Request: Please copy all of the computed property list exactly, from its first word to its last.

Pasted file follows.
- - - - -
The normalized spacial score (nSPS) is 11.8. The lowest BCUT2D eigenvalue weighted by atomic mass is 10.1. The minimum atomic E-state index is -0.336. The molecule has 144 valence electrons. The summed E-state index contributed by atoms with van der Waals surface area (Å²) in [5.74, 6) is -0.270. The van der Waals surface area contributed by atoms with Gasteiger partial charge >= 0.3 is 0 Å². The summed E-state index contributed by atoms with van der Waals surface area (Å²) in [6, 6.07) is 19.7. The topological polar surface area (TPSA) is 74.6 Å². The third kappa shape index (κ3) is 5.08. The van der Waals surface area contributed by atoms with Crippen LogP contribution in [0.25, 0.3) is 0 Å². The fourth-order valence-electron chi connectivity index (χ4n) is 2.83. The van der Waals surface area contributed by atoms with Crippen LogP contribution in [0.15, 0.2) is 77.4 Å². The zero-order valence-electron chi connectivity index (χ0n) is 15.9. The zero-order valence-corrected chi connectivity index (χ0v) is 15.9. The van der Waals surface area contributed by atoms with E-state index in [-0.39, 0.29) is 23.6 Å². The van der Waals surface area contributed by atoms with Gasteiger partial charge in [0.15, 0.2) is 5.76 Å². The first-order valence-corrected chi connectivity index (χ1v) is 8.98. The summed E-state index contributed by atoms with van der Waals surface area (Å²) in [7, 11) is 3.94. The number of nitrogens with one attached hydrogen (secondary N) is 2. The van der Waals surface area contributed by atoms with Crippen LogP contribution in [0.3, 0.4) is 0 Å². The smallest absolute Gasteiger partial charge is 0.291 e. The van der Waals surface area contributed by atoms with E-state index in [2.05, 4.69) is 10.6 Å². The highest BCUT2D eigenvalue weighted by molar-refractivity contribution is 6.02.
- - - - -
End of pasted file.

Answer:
The normalized spacial score (nSPS) is 11.8. The lowest BCUT2D eigenvalue weighted by atomic mass is 10.1. The minimum atomic E-state index is -0.336. The molecule has 144 valence electrons. The summed E-state index contributed by atoms with van der Waals surface area (Å²) in [5.74, 6) is -0.270. The van der Waals surface area contributed by atoms with Gasteiger partial charge >= 0.3 is 0 Å². The summed E-state index contributed by atoms with van der Waals surface area (Å²) in [6, 6.07) is 19.7. The topological polar surface area (TPSA) is 74.6 Å². The third kappa shape index (κ3) is 5.08. The van der Waals surface area contributed by atoms with Crippen LogP contribution in [0.25, 0.3) is 0 Å². The fourth-order valence-electron chi connectivity index (χ4n) is 2.83. The van der Waals surface area contributed by atoms with Crippen LogP contribution in [0.15, 0.2) is 77.4 Å². The zero-order valence-electron chi connectivity index (χ0n) is 15.9. The zero-order valence-corrected chi connectivity index (χ0v) is 15.9. The van der Waals surface area contributed by atoms with E-state index in [-0.39, 0.29) is 23.6 Å². The van der Waals surface area contributed by atoms with Gasteiger partial charge in [0.15, 0.2) is 5.76 Å². The first-order valence-corrected chi connectivity index (χ1v) is 8.98. The summed E-state index contributed by atoms with van der Waals surface area (Å²) in [7, 11) is 3.94. The number of nitrogens with one attached hydrogen (secondary N) is 2. The van der Waals surface area contributed by atoms with Crippen LogP contribution in [0.3, 0.4) is 0 Å². The smallest absolute Gasteiger partial charge is 0.291 e. The van der Waals surface area contributed by atoms with E-state index in [2.05, 4.69) is 10.6 Å². The highest BCUT2D eigenvalue weighted by molar-refractivity contribution is 6.02.